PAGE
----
The biggest con may be this: when the fate of your brand voice rests in the hands of a single freelancer, your well-oiled machine will come to a screeching halt when she quits to pursue her other passion (becoming a nutritionist for dogs).

Having your own in-house marketing team do it:

Pros: Your in-house team is gonna be all about your brand, all the time. So they’re always available for brainstorming, generating new ideas and fulfilling last-minute requests.

Cons: More often than not, internal marketing teams don’t have the budget to hire a full-time in-house copywriter. Which means all the writing gets squeezed into the workloads of people already doing other full-time jobs. That isn’t a recipe for successful brand communications or non-disgruntled (“gruntled”) employees.

Perhaps more importantly, work that comes from in-house tends to lose the valuable perspective of that third party; someone who’s not steeped in the daily minutia of your company and its internal goals and politics. Over time, the writing gradually caters to the desires of internal players, rather than the thoughts, feelings and concerns of the most important person in the equation: your shopper. (See them over there? Waving in the distance?)

What a writing studio offers

We started Thread to fill this gap between the massive agency, the lone freelancer and the overstretched in-house team. We’re not for every client or project, but we might be perfect for yours. Here are some pros and cons of Thread writing studio:

Pro: We’re story and word nerds. We’re laser-focused on what we do best, and are constantly getting better at it. We love thinking about this stuff and setting high bars.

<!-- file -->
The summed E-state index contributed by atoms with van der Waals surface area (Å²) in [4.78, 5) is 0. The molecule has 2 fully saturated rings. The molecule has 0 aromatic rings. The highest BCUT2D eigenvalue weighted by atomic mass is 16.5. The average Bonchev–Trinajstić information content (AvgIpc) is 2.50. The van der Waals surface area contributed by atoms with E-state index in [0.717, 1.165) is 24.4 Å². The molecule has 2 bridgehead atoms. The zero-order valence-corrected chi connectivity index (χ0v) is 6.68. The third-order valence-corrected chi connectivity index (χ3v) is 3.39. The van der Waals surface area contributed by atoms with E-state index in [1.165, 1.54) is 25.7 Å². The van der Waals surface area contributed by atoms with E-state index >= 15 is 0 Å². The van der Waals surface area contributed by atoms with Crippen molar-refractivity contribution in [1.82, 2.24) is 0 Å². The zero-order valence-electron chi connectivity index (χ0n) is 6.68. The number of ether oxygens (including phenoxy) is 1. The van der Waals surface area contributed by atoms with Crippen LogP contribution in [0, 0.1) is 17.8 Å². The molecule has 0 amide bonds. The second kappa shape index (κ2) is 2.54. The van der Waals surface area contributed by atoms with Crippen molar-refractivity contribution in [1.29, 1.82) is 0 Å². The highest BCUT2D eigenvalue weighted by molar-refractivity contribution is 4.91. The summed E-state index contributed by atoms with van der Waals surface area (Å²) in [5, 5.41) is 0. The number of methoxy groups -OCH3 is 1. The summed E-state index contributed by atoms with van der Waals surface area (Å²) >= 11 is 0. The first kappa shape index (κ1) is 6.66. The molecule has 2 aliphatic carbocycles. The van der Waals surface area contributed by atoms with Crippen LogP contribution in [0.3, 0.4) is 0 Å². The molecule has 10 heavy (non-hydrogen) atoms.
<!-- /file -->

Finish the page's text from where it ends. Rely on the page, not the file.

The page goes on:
Con: We just do storytelling through writing. We don’t do graphic design or performance marketing metrics or killer photo shoots. Just writing.*

Pro: We’re small and nimble. Just 25 full-time Threadies, plus a team of contractors. High on support, expertise and experience, low on overhead. That’s on purpose.

Con: We can’t work on Tokyo time, and you’ll probably never get a Thread-branded stress ball in a holiday swag bag.

Pro: Project managers and creative directors? We’ve got those. Thread’s account and project managers do the heavy lifting of tracking deadlines, details, accountability and feedback. Our creative director oversees the creative services team to keep your project on track.

Con: We have no on-staff dog nutritionists. So sorry.

Pro: We’re in it for the long haul. Our point of view is holistic brand identity and voice strategy, not one-off campaign messaging. Most of our clients have been with Thread for over 10 years.

Con: That holistic point of view means we can’t start producing work for your brand until we know it, inside and out. It’s an LTR, not a one night stand.

Pro: We bring the outsider perspective. Thread comes at every project from the needs of the consumer, not the brand.

Con: Some people find outsiders threatening. But we’re not like “creepy drifter rolling into town” outsiders. We're more like “a stranger's just a friend you haven't met” outsiders.

*If you do need help with more than just writing, Thread can plug in nicely with your other agency partners or in-house teams. We also have a group of trusted partners who round out most of the services we don’t provide. Here are a few of them: Factory North, Avenue, Foghorn, A Wordsmith.


To learn more about what we have to offer, check out our service detail page, or read about some of our favorite projects. And if you’d like to try working with a writing studio, reach out to us.

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By Lily Hudson